Dean Clough

September 10, 2021

Portico Darwin: The Costs of War (and I'm Trying to Pay Some)

Before I start, I must comment on the hysteria over President Biden's new vaccine mandates.  Many are pointing to the fact that Biden and some on his staff had said previously they wouldn't impose them.  Since then:

  • the Delta mutation of the virus exploded, and it is far more contagious and also impacts children
  • there has been a senseless yet impactful resistance by some to get vaccinated 

These two things have caused drastic spikes in cases overall and deaths specifically.  So I ask those that are again on the wrong side of history:

When the facts change, I change my mind.  What do you do? 

(It's also not a drastic expansion of governmental power, in any way:  if you believe that, you're just not familiar with OSHA and its very real and existent impact on every workplace in the US, nor the vaccinations already required for a child to attend school.)


Tomorrow is the 20th anniversary of the attacks of September 11, 2001. 

Today is about what our country's actions after the attacks of 9/11 have cost.  Us, and the world.  It's also about one newsletter writer trying to pay a microscopic sliver of those costs back.

First, I want to share with you a podcast and an underlying study I came across this week.  To call it "stunning" and "horrifying" is to paint a very rosy picture of The Costs of War

The Costs of War is a scholarly project undertaken by a large team at Brown University.  It attempts to put a real price in human and financial terms of what America's so-called War on Terror has actually cost.  Get ready to be shocked.

Since we lost 2,977 US citizens on 9/11:

  • There have been a total of 929,000 deaths directly attributable to our military and intelligence operations around the world
  • At least 3 times that number, or 3 million, will be the total of deaths directly and indirectly (children dying in Iraq of diarrhea because water sanitation infrastructure was destroyed in the war, for example) attributable to those same military and intelligence operations
  • We'll spend at least $8 trillion on the wars and their aftermath (mental and physical health care for veterans traumatized while serving, for example)
  • We are presently conducting military and intelligence operations in 85 countries
  • 38 million people have been displaced through these military and intelligence operations

There is more - much more - at the website at the link above.  It's awful. 

But there's hope in that there are starting to be discussions of taming what is now a truly ghastly military industrial complex.  Because I am not sure exactly what good it's doing us at this point, beyond filling these?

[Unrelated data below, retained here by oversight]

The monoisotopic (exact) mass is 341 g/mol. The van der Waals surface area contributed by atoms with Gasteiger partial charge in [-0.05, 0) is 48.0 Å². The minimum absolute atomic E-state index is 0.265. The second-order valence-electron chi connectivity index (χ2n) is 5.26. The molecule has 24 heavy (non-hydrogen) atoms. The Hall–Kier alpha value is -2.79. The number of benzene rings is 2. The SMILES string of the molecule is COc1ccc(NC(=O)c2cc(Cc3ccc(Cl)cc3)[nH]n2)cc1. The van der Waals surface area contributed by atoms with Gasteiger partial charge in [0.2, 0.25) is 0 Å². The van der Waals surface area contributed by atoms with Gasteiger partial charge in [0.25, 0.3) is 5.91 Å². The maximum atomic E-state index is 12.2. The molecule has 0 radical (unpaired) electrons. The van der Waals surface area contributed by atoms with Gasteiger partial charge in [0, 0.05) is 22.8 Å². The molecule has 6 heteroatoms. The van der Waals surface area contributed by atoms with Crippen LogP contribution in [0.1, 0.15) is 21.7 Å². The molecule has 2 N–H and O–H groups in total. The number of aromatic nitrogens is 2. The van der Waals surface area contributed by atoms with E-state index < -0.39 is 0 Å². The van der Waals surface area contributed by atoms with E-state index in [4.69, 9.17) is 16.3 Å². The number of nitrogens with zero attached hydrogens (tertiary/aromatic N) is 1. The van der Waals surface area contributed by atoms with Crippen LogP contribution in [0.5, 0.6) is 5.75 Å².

(That's a photo I took recently at the National Cemetery in The Presidio.)

What can one do?  Rather than just venting here every few days, I personally am taking concrete steps to assist those that have served America.  Because while I do not often agree with our military missions, helping those that volunteered to serve in the armed forces is a no-brainer.

I am thus proud to say I've been accepted as a volunteer at this very cool certification program for US military veterans and their families.  You can read more about it at the link if you're interested, but the net is I'll be consulting on things like best practices, my own experience, etc. with entrepreneurial veterans who are starting businesses.  These start-ups range from corner bakeries to biotech firms.  It's a part of the business school at this fine institution, so while it's a volunteer position, I am excited and honored.

It's every Tuesday for 3 hours for the next 9 weeks, and I plan on providing an occasional update on the experience right here.
I want to thank the retired banking executive Lauren Ryder for sharing this very thoughtful essay, entitled "What is Wisdom?".  Wow, this is exactly correct:  #92: What Is Wisdom? (

(P.S.  It's from the monthly newsletter from the guy that wrote "The Subtle Art of Not Giving a F*ck" - jeez, everyone has a newsletter now)

Julie and I want to thank those that nodded in approval at our new and improved travel plans.  I am looking at you, Fi Deuce and Dr. Downs - much appreciated.

As a token of my gratitude, I heard on the news that Fi is looking for travel ideas.  Tucson in an Airbnb, but start or finish at the Arizona Biltmore?  A rental in Palm Springs or really anywhere in Coachella Valley?  Or what about an Airbnb or VRBO in a high-rise in downtown San Diego?

Via the modern telegraph and from the East Coast, the former Allentown steelworker Byron Browne IV checked in sharing almost unbelievable news headlines.  A poll with its finger on the pulse of world travel just named - wait for it - San Fran-f'ing-cisco as the world's best city to visit in 2021.  Ahead of - every place else, including places like Amsterdam and Copenhagen.  Shocking, I know, but 27,000 readers of Time Out magazine can't be wrong?

Thank you to any one that is reading this blog newsletter.

With the aptly named "Reckoning", here is R.E.M and their second full-length album, in high resolution.

(Is it possible they are underappreciated at this point?  These early albums of theirs were awfully influential and they were a big deal for a fairly long time.)

About Dean Clough

Plans To Enjoy Life.